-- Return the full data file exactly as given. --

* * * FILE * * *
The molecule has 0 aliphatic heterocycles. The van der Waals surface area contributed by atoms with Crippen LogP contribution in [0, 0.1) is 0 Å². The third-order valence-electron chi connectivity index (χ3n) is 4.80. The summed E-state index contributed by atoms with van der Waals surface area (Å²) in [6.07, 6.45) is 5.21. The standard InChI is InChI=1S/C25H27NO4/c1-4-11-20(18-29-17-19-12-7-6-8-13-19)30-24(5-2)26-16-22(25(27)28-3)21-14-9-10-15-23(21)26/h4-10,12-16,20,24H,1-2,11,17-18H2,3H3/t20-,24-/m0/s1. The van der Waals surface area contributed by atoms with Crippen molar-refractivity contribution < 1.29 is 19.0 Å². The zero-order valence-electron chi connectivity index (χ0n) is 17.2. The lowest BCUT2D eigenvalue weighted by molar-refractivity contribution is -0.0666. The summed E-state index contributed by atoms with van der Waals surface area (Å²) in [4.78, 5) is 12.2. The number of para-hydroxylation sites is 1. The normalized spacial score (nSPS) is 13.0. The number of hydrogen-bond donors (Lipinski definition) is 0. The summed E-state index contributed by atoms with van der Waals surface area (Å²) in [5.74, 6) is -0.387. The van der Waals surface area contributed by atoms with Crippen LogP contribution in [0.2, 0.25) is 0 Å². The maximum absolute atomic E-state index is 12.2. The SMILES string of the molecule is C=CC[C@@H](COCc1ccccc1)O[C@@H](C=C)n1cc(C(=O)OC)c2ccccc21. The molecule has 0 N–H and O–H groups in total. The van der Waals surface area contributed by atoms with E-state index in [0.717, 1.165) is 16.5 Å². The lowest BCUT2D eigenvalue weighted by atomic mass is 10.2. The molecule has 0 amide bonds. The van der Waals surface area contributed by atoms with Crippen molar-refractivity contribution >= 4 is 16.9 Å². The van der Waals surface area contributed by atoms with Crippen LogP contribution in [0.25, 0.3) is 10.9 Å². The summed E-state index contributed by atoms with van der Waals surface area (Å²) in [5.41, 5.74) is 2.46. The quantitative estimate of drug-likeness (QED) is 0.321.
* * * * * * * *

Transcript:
The molecule has 0 aliphatic heterocycles. The van der Waals surface area contributed by atoms with Crippen LogP contribution in [0, 0.1) is 0 Å². The third-order valence-electron chi connectivity index (χ3n) is 4.80. The summed E-state index contributed by atoms with van der Waals surface area (Å²) in [6.07, 6.45) is 5.21. The standard InChI is InChI=1S/C25H27NO4/c1-4-11-20(18-29-17-19-12-7-6-8-13-19)30-24(5-2)26-16-22(25(27)28-3)21-14-9-10-15-23(21)26/h4-10,12-16,20,24H,1-2,11,17-18H2,3H3/t20-,24-/m0/s1. The van der Waals surface area contributed by atoms with Crippen molar-refractivity contribution < 1.29 is 19.0 Å². The zero-order valence-electron chi connectivity index (χ0n) is 17.2. The lowest BCUT2D eigenvalue weighted by molar-refractivity contribution is -0.0666. The summed E-state index contributed by atoms with van der Waals surface area (Å²) in [4.78, 5) is 12.2. The number of para-hydroxylation sites is 1. The normalized spacial score (nSPS) is 13.0. The number of hydrogen-bond donors (Lipinski definition) is 0. The summed E-state index contributed by atoms with van der Waals surface area (Å²) in [5.74, 6) is -0.387. The van der Waals surface area contributed by atoms with Crippen LogP contribution in [0.2, 0.25) is 0 Å². The maximum absolute atomic E-state index is 12.2. The SMILES string of the molecule is C=CC[C@@H](COCc1ccccc1)O[C@@H](C=C)n1cc(C(=O)OC)c2ccccc21. The molecule has 0 N–H and O–H groups in total. The van der Waals surface area contributed by atoms with E-state index in [0.717, 1.165) is 16.5 Å². The lowest BCUT2D eigenvalue weighted by atomic mass is 10.2. The molecule has 0 amide bonds. The van der Waals surface area contributed by atoms with Crippen molar-refractivity contribution >= 4 is 16.9 Å². The van der Waals surface area contributed by atoms with Crippen LogP contribution in [0.25, 0.3) is 10.9 Å². The summed E-state index contributed by atoms with van der Waals surface area (Å²) in [5.41, 5.74) is 2.46. The quantitative estimate of drug-likeness (QED) is 0.321.